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The series will be of interest to anybody interested in questions of cosmopolitan and vernacular in the Sinographic Cosmopolis—specifically, with respect to questions of language, writing and literary culture, embracing both beginnings (the origins of and early sources for writing in the sinographic sphere) and endings (the disintegration of the Sinographic Cosmopolis in places like Korea, Japan and Vietnam, and the advent of linguistic modernity throughout all of the old Sinitic sphere. In addition, the series will feature comparative research on interactions and synergies in language, writing and literary culture in the Sinographic Cosmopolis over nearly two millennia, as well as studies of the 'sinographic hangover' in modern East Asia-critical and comparative assessments of the social and cultural history of language and writing and linguistic thought in modern and premodern East Asia.

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Douglas Robinson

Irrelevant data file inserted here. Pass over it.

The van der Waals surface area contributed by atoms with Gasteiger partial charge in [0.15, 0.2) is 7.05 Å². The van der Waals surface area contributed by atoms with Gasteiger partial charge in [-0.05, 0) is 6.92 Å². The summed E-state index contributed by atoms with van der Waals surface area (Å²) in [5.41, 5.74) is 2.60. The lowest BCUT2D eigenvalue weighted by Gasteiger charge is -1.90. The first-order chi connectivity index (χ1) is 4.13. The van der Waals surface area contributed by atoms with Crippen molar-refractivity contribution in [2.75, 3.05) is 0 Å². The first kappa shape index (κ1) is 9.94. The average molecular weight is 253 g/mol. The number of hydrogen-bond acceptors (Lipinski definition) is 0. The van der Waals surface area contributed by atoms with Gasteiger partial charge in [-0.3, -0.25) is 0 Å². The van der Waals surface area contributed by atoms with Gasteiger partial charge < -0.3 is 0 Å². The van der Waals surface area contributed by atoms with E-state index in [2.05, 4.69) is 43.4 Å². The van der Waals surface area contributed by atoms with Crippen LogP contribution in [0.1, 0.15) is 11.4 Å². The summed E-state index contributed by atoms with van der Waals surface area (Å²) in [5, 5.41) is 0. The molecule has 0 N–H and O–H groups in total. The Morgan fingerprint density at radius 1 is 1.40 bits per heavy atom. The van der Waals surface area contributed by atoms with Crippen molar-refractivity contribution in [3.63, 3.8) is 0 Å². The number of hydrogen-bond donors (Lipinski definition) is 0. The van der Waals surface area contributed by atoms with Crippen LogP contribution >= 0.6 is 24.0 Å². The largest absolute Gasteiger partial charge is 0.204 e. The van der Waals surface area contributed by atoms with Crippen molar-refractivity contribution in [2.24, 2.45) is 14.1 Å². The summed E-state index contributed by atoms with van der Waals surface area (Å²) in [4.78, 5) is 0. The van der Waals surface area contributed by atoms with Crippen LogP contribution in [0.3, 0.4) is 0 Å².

Aleksis Kivi (1834-1872) is Finland’s greatest writer. His great 1870 novel The Brothers Seven has been translated 59 times into 34 languages. Is he world literature, or not? In Aleksis Kivi and/as World Literature Douglas Robinson uses this question as a wedge for exploring the nature and nurture of world literature, and the contributions made by translators to it.

Drawing on Deleuze and Guattari’s notion of major and minor literature, Robinson argues that translators have mainly “majoritized” Kivi—translated him respectfully—and so created images of literary tourism that ill suit recognition as world literature. Far better, he insists, is the impulse to minoritize—to find and celebrate the minor writer in Kivi, who “ sends the major language racing.”